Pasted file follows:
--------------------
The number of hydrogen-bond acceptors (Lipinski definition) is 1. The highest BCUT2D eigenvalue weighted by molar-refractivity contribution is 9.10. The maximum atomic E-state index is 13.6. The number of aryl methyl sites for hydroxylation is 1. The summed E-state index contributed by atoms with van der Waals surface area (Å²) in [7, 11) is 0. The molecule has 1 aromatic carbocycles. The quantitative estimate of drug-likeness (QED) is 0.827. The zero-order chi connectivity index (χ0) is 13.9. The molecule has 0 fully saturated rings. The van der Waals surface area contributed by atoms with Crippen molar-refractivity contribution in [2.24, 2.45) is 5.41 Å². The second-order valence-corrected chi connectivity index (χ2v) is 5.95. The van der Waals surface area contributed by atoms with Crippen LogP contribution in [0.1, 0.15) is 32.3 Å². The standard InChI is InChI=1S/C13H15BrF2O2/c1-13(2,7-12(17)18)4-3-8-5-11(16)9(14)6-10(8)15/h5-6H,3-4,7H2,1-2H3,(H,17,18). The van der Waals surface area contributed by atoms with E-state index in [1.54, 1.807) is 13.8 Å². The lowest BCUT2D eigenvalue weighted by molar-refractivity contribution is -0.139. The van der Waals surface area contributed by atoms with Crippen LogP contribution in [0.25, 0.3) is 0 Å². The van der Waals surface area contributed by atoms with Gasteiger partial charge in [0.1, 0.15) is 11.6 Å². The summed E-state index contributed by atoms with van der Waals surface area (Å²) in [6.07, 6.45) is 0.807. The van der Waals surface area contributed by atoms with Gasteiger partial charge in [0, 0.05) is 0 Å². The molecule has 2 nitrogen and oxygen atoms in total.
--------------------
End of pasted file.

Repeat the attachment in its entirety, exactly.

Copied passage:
The number of hydrogen-bond acceptors (Lipinski definition) is 1. The highest BCUT2D eigenvalue weighted by molar-refractivity contribution is 9.10. The maximum atomic E-state index is 13.6. The number of aryl methyl sites for hydroxylation is 1. The summed E-state index contributed by atoms with van der Waals surface area (Å²) in [7, 11) is 0. The molecule has 1 aromatic carbocycles. The quantitative estimate of drug-likeness (QED) is 0.827. The zero-order chi connectivity index (χ0) is 13.9. The molecule has 0 fully saturated rings. The van der Waals surface area contributed by atoms with Crippen molar-refractivity contribution in [2.24, 2.45) is 5.41 Å². The second-order valence-corrected chi connectivity index (χ2v) is 5.95. The van der Waals surface area contributed by atoms with Crippen LogP contribution in [0.1, 0.15) is 32.3 Å². The standard InChI is InChI=1S/C13H15BrF2O2/c1-13(2,7-12(17)18)4-3-8-5-11(16)9(14)6-10(8)15/h5-6H,3-4,7H2,1-2H3,(H,17,18). The van der Waals surface area contributed by atoms with E-state index in [1.54, 1.807) is 13.8 Å². The lowest BCUT2D eigenvalue weighted by molar-refractivity contribution is -0.139. The van der Waals surface area contributed by atoms with Crippen LogP contribution in [0.25, 0.3) is 0 Å². The van der Waals surface area contributed by atoms with Gasteiger partial charge in [0.1, 0.15) is 11.6 Å². The summed E-state index contributed by atoms with van der Waals surface area (Å²) in [6.07, 6.45) is 0.807. The van der Waals surface area contributed by atoms with Gasteiger partial charge in [0, 0.05) is 0 Å². The molecule has 2 nitrogen and oxygen atoms in total.